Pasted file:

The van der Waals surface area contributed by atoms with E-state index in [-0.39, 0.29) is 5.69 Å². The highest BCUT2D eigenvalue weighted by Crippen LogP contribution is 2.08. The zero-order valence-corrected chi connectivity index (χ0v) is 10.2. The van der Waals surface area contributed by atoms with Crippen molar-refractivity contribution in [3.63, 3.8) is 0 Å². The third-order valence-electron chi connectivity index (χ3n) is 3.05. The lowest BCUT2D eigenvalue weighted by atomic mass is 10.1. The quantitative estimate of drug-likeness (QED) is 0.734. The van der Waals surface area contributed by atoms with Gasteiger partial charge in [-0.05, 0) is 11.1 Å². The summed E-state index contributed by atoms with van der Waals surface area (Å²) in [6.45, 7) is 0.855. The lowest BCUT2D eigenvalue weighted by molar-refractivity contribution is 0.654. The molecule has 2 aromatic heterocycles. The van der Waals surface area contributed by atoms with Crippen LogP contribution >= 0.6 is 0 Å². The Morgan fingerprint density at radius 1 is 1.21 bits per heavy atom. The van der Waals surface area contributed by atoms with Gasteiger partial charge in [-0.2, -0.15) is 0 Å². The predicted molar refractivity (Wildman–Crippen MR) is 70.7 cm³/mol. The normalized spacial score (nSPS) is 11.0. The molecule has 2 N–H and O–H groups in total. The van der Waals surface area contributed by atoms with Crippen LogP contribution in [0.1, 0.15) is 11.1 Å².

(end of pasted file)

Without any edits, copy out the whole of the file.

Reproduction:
The van der Waals surface area contributed by atoms with E-state index in [-0.39, 0.29) is 5.69 Å². The highest BCUT2D eigenvalue weighted by Crippen LogP contribution is 2.08. The zero-order valence-corrected chi connectivity index (χ0v) is 10.2. The van der Waals surface area contributed by atoms with Crippen molar-refractivity contribution in [3.63, 3.8) is 0 Å². The third-order valence-electron chi connectivity index (χ3n) is 3.05. The lowest BCUT2D eigenvalue weighted by atomic mass is 10.1. The quantitative estimate of drug-likeness (QED) is 0.734. The van der Waals surface area contributed by atoms with Gasteiger partial charge in [-0.05, 0) is 11.1 Å². The summed E-state index contributed by atoms with van der Waals surface area (Å²) in [6.45, 7) is 0.855. The lowest BCUT2D eigenvalue weighted by molar-refractivity contribution is 0.654. The molecule has 2 aromatic heterocycles. The van der Waals surface area contributed by atoms with Crippen LogP contribution >= 0.6 is 0 Å². The Morgan fingerprint density at radius 1 is 1.21 bits per heavy atom. The van der Waals surface area contributed by atoms with Gasteiger partial charge in [-0.2, -0.15) is 0 Å². The predicted molar refractivity (Wildman–Crippen MR) is 70.7 cm³/mol. The normalized spacial score (nSPS) is 11.0. The molecule has 2 N–H and O–H groups in total. The van der Waals surface area contributed by atoms with Crippen LogP contribution in [0.1, 0.15) is 11.1 Å².